There is a (reasonably) well known quote by Mark Twain that goes:
“Buy land! They’re not making it anymore”
Personally, I quite like this, as it is a very succinct way of reminding people of the relative scarcity and finite nature of land.
What this means to the novice property developer and investor is that theoretically, at some point all land could be bought and developed upon. Of course, this is never likely to happen but what is foreseeable is a point where all available land has become so sought after that the asking price has been driven up to a level where it renders a project financially unviable.
In this situation, brownfield sites (sites that have developed previously and are currently available for a new use; possibly subject to a grant of planning permission) might have to be considered. Sometimes, these plots will have been used for activities that would render them contaminated (for example, a filling station). When novice developers think about a contaminated site, they might visualise being ankle-deep in oil or waste fuel while the building work is carried out. The reality is that this could never be the case.
The control of contaminated areas of land is governed by either the planning process as a whole, or Part IIA of The Environmental Protection Act 1990 (EPA 1990). Under Planning Policy Statement 23, a property developer is responsible for making sure the development is safe for its intended use. So if the site is suspected or there is proof of it being contaminated, the planning authority will require assessments to be carried out before any planning consent is granted.
Under EPA 1990 Pt IIA, if the site is not dealt with through the planning process, then a local authority has an obligation to investigate any potentially contaminated land within its boundaries. If any contamination is found, then the developer must carry out a clean-up if the contamination is considered a risk to people, property or the environment. Clean up of an area will include some or all of the following:
1. ‘Desktop study’, site visit and initial risk assessment. This will entail an appreciation of the site history; original, current and future/proposed use; information on expected contaminants and their sources; information on potential ‘receptors’ such as people and flora/fauna. When Phase 1 has been completed, a report containing a preliminary risk assessment and recommendations for further investigative work will be submitted to the local authority and the Environmental Agency prior to moving on to Phase 2.
2. Site investigation and risk assessment. This phase involves the investigation into the scale of the contamination. This could be heavy metals, oil and fuels or gas. A ‘Sampling Strategy’ will be drawn up to specify the depth, scope, pattern and frequency of sampling. An assessment of risk to human health, waterways and other receptors will also be carried out at this stage. Upon completion, a report will have to be submitted to the local authority and The Environmental Agency detailing the recommendation as to whether remedial action is required to make the ground fit for use.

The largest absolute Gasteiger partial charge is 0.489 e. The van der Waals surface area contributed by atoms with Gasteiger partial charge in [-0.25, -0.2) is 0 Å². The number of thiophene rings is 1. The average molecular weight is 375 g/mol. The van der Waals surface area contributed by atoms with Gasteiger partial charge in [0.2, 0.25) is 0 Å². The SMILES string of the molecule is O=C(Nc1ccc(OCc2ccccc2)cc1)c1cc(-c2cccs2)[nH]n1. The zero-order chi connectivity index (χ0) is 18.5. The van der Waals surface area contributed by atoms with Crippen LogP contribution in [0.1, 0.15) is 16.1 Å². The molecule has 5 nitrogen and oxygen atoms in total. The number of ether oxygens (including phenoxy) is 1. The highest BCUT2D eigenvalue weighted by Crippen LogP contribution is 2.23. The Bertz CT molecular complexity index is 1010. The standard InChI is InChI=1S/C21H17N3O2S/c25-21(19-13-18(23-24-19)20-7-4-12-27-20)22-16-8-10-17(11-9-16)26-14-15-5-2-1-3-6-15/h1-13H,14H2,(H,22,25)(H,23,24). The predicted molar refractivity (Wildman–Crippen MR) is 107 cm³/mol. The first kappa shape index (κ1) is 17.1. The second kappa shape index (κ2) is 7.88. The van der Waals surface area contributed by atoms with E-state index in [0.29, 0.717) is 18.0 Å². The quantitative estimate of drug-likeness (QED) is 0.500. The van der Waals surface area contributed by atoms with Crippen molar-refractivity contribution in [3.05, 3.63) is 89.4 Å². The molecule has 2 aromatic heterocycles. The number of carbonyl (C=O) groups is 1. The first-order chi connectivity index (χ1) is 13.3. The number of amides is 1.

3. Remediation approach and works. The approach to be adopted for remediation will include the intended standard to be achieved. The works is when the physical work is actually carried out to make the site fit for development. It might include the removal of contaminated soil from the site and/or the introduction of a layer of impermeable material to prevent contamination seeping through. Any potential source of contamination will also be remedied to prevent further contamination.
4. Validation of remedial works. This is when the ground will be re-sampled to establish how effective the works have been. A Remedial Works and Supporting Validation Report must be submitted to the local authority and the Environment Agency. If it has been successful, then a written decision will be issued and the usual application for planning consent can be submitted.
Clearly, this is not a particularly speedy process. And it is also unlikely to be particularly cheap. However, there are specialist companies who will look after the process for you. Assessing the cost involved is a difficult thing to do because it depends entirely upon the scope and nature of the contamination, the size and location of the site and the intended eventual use of the site.
A very approximate indication of prices however is:
Removal of contaminated material – £50-£170 per cubic metre.
On-site encapsulation – £40-£100 per cubic metre.
Soil washing £60-£120 per tonne.
Items that might have to be included in the above are:
Accommodation of personnel (if required)
The best recommendation I can provide if you are considering developing on a site you suspect to be contaminated, is to speak to one of the specialist companies (links provided below). They are fairly unlikely to be able to give you a very accurate quote for clean-up, but should be able to give you some idea of approximate costs. An appraisal could then be carried out to see if the project is financially viable.
Building on a contaminated site might financially benefit you, as many other developers might be unwilling to use the land, even post clear-up. Subsequently, if you considered this a worthwhile idea, the land cost might prove to be substantially cheaper than the alternatives even after inclusion of the cost of clean-up.
Environmental Agency page on Contaminated Land
Land Remediation Specialists: